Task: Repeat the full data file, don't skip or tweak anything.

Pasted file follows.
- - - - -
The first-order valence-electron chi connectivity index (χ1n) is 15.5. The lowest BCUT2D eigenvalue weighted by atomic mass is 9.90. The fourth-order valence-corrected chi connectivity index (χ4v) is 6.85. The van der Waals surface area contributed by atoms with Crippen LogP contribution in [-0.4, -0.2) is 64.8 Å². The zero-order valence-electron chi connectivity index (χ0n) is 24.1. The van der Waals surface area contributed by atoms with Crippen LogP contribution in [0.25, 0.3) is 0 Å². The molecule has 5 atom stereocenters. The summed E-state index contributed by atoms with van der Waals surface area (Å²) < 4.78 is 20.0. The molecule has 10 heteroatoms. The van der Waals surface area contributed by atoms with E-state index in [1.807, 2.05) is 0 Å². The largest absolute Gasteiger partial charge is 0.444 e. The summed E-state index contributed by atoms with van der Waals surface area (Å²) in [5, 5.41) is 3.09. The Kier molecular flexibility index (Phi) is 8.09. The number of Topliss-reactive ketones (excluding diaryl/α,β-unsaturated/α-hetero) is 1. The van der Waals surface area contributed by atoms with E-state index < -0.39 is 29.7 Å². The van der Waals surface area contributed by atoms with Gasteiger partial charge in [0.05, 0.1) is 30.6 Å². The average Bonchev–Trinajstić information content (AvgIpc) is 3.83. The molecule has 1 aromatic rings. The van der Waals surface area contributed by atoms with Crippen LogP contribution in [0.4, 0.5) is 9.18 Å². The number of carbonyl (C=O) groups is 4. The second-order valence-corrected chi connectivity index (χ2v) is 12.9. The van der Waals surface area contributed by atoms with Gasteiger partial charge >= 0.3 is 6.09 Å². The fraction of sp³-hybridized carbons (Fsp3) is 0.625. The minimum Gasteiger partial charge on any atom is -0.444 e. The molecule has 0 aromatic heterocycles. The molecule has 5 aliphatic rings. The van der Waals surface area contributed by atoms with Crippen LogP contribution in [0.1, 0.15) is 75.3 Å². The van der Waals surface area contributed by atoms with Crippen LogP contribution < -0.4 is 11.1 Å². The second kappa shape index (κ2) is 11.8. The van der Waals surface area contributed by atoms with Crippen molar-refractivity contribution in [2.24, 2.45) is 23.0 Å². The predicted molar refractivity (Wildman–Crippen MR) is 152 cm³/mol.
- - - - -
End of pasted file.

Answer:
The first-order valence-electron chi connectivity index (χ1n) is 15.5. The lowest BCUT2D eigenvalue weighted by atomic mass is 9.90. The fourth-order valence-corrected chi connectivity index (χ4v) is 6.85. The van der Waals surface area contributed by atoms with Crippen LogP contribution in [-0.4, -0.2) is 64.8 Å². The zero-order valence-electron chi connectivity index (χ0n) is 24.1. The van der Waals surface area contributed by atoms with Crippen LogP contribution in [0.25, 0.3) is 0 Å². The molecule has 5 atom stereocenters. The summed E-state index contributed by atoms with van der Waals surface area (Å²) < 4.78 is 20.0. The molecule has 10 heteroatoms. The van der Waals surface area contributed by atoms with E-state index in [1.807, 2.05) is 0 Å². The largest absolute Gasteiger partial charge is 0.444 e. The summed E-state index contributed by atoms with van der Waals surface area (Å²) in [5, 5.41) is 3.09. The Kier molecular flexibility index (Phi) is 8.09. The number of Topliss-reactive ketones (excluding diaryl/α,β-unsaturated/α-hetero) is 1. The van der Waals surface area contributed by atoms with E-state index < -0.39 is 29.7 Å². The van der Waals surface area contributed by atoms with Gasteiger partial charge in [0.05, 0.1) is 30.6 Å². The average Bonchev–Trinajstić information content (AvgIpc) is 3.83. The molecule has 1 aromatic rings. The van der Waals surface area contributed by atoms with Crippen LogP contribution in [0.4, 0.5) is 9.18 Å². The number of carbonyl (C=O) groups is 4. The second-order valence-corrected chi connectivity index (χ2v) is 12.9. The van der Waals surface area contributed by atoms with Gasteiger partial charge >= 0.3 is 6.09 Å². The fraction of sp³-hybridized carbons (Fsp3) is 0.625. The minimum Gasteiger partial charge on any atom is -0.444 e. The molecule has 0 aromatic heterocycles. The molecule has 5 aliphatic rings. The van der Waals surface area contributed by atoms with Crippen LogP contribution in [0.1, 0.15) is 75.3 Å². The van der Waals surface area contributed by atoms with Crippen LogP contribution < -0.4 is 11.1 Å². The second kappa shape index (κ2) is 11.8. The van der Waals surface area contributed by atoms with Crippen molar-refractivity contribution in [2.24, 2.45) is 23.0 Å². The predicted molar refractivity (Wildman–Crippen MR) is 152 cm³/mol.